Country Kitchen: Pumpkin Time of Year

Country Kitchen: Pumpkin Time of Year
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These orange globes of autumn dot the fields and gardens. They're stacked in piles around farm stands. My husband and I saw a church yard colored orange by the multitudes of pumpkins for a fund raising sale.
Children carve or paint laughing faces on pumpkins to display for Halloween. That was a high point of my childhood and for my daughter and grandchildren.

Pumpkin Costume

I recall the "Big Pumpkin" of my youth which my sister used as a Halloween costume. We cut a hole in the bottom instead of top, scooped out the seeds, and carved a face. Then Sister draped herself in a sheet as a ghost. She placed the pumpkin over her head.

I used a variation of this idea for my story, "Mama's Prize Pumpkin," in my children's anthology, TALES OF ADVENTURE & DISCOVERY. I drew a picture to accompany the story, which also appears in a coloring book and on posters.

(If anyone would like a bookmark with the pumpkin head character on it, e-mail me and I'll let you know where to send a self-addressed, stamped envelope.)

Pumpkins in History

The more practical use of pumpkins is for food and dates back to the natives of the Americas. These people grew pumpkins and squash and developed many ways to prepare them. Then they taught these foodways to the early settlers.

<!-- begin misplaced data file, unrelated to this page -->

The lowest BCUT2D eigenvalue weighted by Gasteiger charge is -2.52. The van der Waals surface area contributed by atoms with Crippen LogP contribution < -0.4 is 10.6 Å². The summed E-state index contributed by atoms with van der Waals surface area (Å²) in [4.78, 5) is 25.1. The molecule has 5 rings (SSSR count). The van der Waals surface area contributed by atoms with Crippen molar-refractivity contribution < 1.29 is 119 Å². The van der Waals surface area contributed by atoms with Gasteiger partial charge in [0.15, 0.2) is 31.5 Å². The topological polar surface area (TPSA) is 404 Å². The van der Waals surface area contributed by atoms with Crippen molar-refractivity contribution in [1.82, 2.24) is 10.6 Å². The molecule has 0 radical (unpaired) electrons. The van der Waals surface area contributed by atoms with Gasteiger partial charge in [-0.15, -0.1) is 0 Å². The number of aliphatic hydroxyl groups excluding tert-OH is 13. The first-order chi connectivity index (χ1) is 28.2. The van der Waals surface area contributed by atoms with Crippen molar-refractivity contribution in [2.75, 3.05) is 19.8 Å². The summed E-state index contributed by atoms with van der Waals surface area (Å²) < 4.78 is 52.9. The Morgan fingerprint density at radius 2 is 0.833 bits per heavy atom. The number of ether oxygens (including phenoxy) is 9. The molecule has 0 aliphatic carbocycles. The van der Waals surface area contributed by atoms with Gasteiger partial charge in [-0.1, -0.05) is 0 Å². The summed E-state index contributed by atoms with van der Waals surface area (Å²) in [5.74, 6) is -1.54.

Originally, it's believed pumpkins were grown by natives in Central America, then adopted as a food by those of North America. Their various methods of preparation included baking, boiling, making it into a soup, drying it, and grinding pumpkin into meal which they used for making breads.

For winter use, the natives cut the pumpkins into rings and strips and hung them to dry.

Pumpkin Pie

Pumpkin pie has been associated with Thanksgiving menus since the 17th century. It's believed the first pies were made by scooping out the seeds from the center of the pumpkin and then filling it with milk and seasonings, maple syrup or molasses. The pumpkin was baked until tender.

Poet John Greenleaf Whittier wrote about pumpkin pies. Mention of pumpkin pie, pudding, and other dishes is found in other writings and diaries.

Pumpkin pies come in many varieties today. Some cooks like to use the fresh pumpkins, cutting them up, cooking and mashing them for a pie filling. Others use canned pumpkin.

You also can mix pumpkin with other ingredients for pie variations. This includes stirring a package of mincemeat into your pie recipe. Or you can create a chiffon pumpkin pie by making a gelatin custard mixture and stirring cooked pumpkin into it. Then turn into baked pie shell and top with whipped cream or whipped topping.

FROZEN PUMPKIN PIE is another variation. Stir 1 pint vanilla ice cream to soften. Spread in a baked 9-inch pie shell. Freeze ice cream in shell until firm.

Mix together 1 cup canned or fresh cooked pumpkin, 3/4 cup sugar (1/2 cup if you don't want it so sweet), 1/2 teaspoon salt, 1 teaspoon ginger, 1/4 teaspoon cinnamon, 1/8 teaspoon nutmeg. (Spice amounts may vary depending on individual taste.) Fold in 1 1/2 cups miniature marshmallows and 1 cup heavy cream, whipped (or whipped topping).

Spoon onto ice cream layer. Sprinkle with chopped nuts, if desired. Freeze until firm.

When serving, take from freezer and let it stand in the refrigerator for 10 to 15 minutes. Top with more whipped topping, if desired.

(C) 2003 Mary Emma Allen


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About The Author

Mary Emma Allen researches and writes from her multi-generational NH home. Check out her new site, Tea Time Notes
 
 

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